Think about how you came to follow Jesus and how you have grown in your faith. You are who you are today because someone knew you by name and invested in you.
Whether it was your parents, friends, or perhaps a pastor or small group leader, God has used one or more people to make a tremendous difference in your life.
Leading a small group gives you the opportunity to invest — and perhaps make the same sort of impact — in someone else’s life!
Large-group worship services aren’t designed for personal interaction, and it can be difficult to develop close personal relationships if that is your only connection to Christian community. That’s why small groups can be so valuable.
Jesus came and told his disciples, “I have been given all authority in heaven and on earth. Therefore, go and make disciples of all the nations, baptizing them in the name of the Father and the Son and the Holy Spirit. Teach these new disciples to obey all the commands I have given you. And be sure of this: I am with you always, even to the end of the age.” (Matthew 28:18-20, New Living Translation)
The focus of the Great Commission, the verses above, is to make disciples— that is, followers of Jesus. How does one do this? By teaching them to obey everything that He commanded. Small groups are a great way to teach people to obey what Jesus commanded.
Read “Gospel-Centered Small Groups” to learn more about the power of small groups.
God has an amazing way of using a variety of people to accomplish His goals.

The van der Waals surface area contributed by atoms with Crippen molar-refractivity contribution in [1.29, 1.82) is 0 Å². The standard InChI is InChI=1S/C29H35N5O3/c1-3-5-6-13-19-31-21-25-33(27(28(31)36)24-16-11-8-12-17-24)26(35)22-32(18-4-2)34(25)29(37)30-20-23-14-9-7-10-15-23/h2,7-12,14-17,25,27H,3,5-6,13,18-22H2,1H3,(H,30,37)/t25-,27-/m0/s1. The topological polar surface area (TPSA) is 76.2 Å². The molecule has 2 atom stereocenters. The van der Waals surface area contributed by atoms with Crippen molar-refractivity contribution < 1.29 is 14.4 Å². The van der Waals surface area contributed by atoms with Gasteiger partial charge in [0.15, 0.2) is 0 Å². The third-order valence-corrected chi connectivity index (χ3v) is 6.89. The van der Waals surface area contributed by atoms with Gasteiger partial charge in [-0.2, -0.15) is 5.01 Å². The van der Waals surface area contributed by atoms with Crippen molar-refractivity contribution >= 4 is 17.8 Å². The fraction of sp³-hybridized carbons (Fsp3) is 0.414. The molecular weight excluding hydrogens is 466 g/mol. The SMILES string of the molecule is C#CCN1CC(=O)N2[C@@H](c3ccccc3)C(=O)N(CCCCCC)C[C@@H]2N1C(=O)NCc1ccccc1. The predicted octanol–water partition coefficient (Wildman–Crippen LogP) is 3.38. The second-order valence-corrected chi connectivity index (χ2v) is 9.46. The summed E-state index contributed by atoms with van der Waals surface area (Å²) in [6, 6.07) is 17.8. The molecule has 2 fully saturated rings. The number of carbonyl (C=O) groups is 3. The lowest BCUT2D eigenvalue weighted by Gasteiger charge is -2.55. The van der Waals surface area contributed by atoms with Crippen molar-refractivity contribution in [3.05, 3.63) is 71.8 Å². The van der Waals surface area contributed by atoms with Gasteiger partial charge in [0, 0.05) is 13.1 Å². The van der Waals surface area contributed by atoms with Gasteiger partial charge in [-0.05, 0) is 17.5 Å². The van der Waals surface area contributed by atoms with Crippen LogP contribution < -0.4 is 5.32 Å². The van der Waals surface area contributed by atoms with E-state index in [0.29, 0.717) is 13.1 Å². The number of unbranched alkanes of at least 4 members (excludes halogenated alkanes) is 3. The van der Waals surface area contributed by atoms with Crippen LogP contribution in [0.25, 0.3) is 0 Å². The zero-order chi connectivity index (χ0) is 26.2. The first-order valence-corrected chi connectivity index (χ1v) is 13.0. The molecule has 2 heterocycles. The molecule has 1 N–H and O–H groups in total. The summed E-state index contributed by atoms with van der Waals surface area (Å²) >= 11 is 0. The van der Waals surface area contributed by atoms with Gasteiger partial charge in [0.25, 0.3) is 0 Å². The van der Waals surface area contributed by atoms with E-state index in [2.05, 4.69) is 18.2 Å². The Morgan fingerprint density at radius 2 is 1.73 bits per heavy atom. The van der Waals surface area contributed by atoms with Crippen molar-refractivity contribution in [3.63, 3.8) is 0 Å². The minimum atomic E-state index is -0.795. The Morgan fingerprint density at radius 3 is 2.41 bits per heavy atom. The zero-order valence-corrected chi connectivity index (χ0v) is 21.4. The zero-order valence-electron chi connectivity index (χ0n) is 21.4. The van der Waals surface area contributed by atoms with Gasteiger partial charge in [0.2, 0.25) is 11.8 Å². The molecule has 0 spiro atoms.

We often think it takes a certain type of person to be a great teacher or dynamic leader, but God is more interested in your availability to Him than your natural abilities. As you trust Him to work through you (focusing on His power as opposed to your weaknesses), He will move in your life and the lives of others.
You do not need to be a Bible scholar to lead a small group. “But what if they ask me a question and I don’t know the answer?” When (not if) that happens, simply reply that you don’t know but that you can look it up or ask somebody who does.
Your honesty about the fact that you don’t know everything encourages vulnerability and communicates to others that they don’t have to have all the answers to be obedient to what God’s calling them to do.
If you’re still nervous about the idea of leading a small group, reading this article about how to handle questions or other challenges in group discussions may help.
Spiritual leadership requires different characteristics than leadership in other areas. But perfection is not a requirement. If it were, none of us could lead a small group. Growing into maturity is a continual process.
The following five heart attitudes will help keep you in check as a leader. Spiritual leaders:
Give and receive scriptural correction (Proverbs 19:20).
Serve others rather than only being served (Philippians 2:3-11).
Follow the spiritual leadership of others (Hebrews 13:17).